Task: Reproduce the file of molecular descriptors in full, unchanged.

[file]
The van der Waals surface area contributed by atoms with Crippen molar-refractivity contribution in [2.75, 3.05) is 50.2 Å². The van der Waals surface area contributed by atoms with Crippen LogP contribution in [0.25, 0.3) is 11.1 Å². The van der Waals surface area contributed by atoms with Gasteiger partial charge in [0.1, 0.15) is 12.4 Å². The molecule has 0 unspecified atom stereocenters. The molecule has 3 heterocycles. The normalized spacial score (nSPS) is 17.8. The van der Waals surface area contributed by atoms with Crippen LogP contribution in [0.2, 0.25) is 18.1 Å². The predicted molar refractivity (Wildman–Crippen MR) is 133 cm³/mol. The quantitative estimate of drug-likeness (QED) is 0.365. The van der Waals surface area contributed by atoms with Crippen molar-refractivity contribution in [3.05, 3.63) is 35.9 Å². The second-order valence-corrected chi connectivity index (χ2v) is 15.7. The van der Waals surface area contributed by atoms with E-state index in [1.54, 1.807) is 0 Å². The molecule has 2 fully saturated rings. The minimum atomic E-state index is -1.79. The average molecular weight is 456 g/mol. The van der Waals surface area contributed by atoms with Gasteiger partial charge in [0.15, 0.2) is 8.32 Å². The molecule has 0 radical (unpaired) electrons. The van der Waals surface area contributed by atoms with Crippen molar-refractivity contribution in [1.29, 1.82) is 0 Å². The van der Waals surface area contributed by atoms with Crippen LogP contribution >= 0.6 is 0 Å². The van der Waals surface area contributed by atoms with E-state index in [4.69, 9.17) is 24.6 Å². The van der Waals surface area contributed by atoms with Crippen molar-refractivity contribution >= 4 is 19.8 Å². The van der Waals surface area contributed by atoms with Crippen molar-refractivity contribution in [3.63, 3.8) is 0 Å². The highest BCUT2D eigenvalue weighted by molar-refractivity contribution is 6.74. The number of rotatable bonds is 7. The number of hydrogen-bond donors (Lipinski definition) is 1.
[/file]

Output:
The van der Waals surface area contributed by atoms with Crippen molar-refractivity contribution in [2.75, 3.05) is 50.2 Å². The van der Waals surface area contributed by atoms with Crippen LogP contribution in [0.25, 0.3) is 11.1 Å². The van der Waals surface area contributed by atoms with Gasteiger partial charge in [0.1, 0.15) is 12.4 Å². The molecule has 0 unspecified atom stereocenters. The molecule has 3 heterocycles. The normalized spacial score (nSPS) is 17.8. The van der Waals surface area contributed by atoms with Crippen LogP contribution in [0.2, 0.25) is 18.1 Å². The predicted molar refractivity (Wildman–Crippen MR) is 133 cm³/mol. The quantitative estimate of drug-likeness (QED) is 0.365. The van der Waals surface area contributed by atoms with Crippen molar-refractivity contribution in [3.05, 3.63) is 35.9 Å². The second-order valence-corrected chi connectivity index (χ2v) is 15.7. The van der Waals surface area contributed by atoms with E-state index in [1.54, 1.807) is 0 Å². The molecule has 2 fully saturated rings. The minimum atomic E-state index is -1.79. The average molecular weight is 456 g/mol. The van der Waals surface area contributed by atoms with Gasteiger partial charge in [0.15, 0.2) is 8.32 Å². The molecule has 0 radical (unpaired) electrons. The van der Waals surface area contributed by atoms with Crippen molar-refractivity contribution in [1.29, 1.82) is 0 Å². The van der Waals surface area contributed by atoms with Crippen LogP contribution >= 0.6 is 0 Å². The van der Waals surface area contributed by atoms with E-state index in [4.69, 9.17) is 24.6 Å². The van der Waals surface area contributed by atoms with Crippen molar-refractivity contribution >= 4 is 19.8 Å². The van der Waals surface area contributed by atoms with Crippen molar-refractivity contribution in [3.63, 3.8) is 0 Å². The highest BCUT2D eigenvalue weighted by molar-refractivity contribution is 6.74. The number of rotatable bonds is 7. The number of hydrogen-bond donors (Lipinski definition) is 1.